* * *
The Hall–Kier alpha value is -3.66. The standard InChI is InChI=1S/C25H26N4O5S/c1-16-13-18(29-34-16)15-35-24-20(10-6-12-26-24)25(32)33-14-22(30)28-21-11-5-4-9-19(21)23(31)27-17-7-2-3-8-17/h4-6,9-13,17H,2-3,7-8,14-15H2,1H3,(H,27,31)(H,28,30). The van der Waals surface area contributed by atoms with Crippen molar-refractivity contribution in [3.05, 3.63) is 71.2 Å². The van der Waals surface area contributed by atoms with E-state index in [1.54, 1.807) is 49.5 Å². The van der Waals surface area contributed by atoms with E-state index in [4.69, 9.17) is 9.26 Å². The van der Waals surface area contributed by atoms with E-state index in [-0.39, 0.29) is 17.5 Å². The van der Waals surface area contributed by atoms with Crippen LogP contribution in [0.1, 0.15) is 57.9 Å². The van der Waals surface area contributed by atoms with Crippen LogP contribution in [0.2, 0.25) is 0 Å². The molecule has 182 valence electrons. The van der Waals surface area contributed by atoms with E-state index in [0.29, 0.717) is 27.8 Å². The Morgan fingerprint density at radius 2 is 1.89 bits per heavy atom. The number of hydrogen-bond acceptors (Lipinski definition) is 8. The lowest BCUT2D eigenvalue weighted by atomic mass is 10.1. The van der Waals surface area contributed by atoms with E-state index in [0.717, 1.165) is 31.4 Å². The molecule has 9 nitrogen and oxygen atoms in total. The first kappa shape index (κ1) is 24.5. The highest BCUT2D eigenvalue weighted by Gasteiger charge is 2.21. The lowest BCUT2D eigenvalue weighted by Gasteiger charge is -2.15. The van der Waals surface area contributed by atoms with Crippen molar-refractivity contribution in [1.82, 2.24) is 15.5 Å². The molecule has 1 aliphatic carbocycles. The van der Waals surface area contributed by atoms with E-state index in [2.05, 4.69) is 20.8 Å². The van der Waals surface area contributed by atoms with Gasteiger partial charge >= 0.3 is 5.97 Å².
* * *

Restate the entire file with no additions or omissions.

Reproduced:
The Hall–Kier alpha value is -3.66. The standard InChI is InChI=1S/C25H26N4O5S/c1-16-13-18(29-34-16)15-35-24-20(10-6-12-26-24)25(32)33-14-22(30)28-21-11-5-4-9-19(21)23(31)27-17-7-2-3-8-17/h4-6,9-13,17H,2-3,7-8,14-15H2,1H3,(H,27,31)(H,28,30). The van der Waals surface area contributed by atoms with Crippen molar-refractivity contribution in [3.05, 3.63) is 71.2 Å². The van der Waals surface area contributed by atoms with E-state index in [1.54, 1.807) is 49.5 Å². The van der Waals surface area contributed by atoms with E-state index in [4.69, 9.17) is 9.26 Å². The van der Waals surface area contributed by atoms with E-state index in [-0.39, 0.29) is 17.5 Å². The van der Waals surface area contributed by atoms with Crippen LogP contribution in [0.1, 0.15) is 57.9 Å². The van der Waals surface area contributed by atoms with Crippen LogP contribution in [0.2, 0.25) is 0 Å². The molecule has 182 valence electrons. The van der Waals surface area contributed by atoms with E-state index in [0.29, 0.717) is 27.8 Å². The Morgan fingerprint density at radius 2 is 1.89 bits per heavy atom. The number of hydrogen-bond acceptors (Lipinski definition) is 8. The lowest BCUT2D eigenvalue weighted by atomic mass is 10.1. The van der Waals surface area contributed by atoms with E-state index in [0.717, 1.165) is 31.4 Å². The molecule has 9 nitrogen and oxygen atoms in total. The first kappa shape index (κ1) is 24.5. The highest BCUT2D eigenvalue weighted by Gasteiger charge is 2.21. The lowest BCUT2D eigenvalue weighted by Gasteiger charge is -2.15. The van der Waals surface area contributed by atoms with Crippen molar-refractivity contribution in [1.82, 2.24) is 15.5 Å². The molecule has 1 aliphatic carbocycles. The van der Waals surface area contributed by atoms with E-state index in [2.05, 4.69) is 20.8 Å². The van der Waals surface area contributed by atoms with Gasteiger partial charge >= 0.3 is 5.97 Å².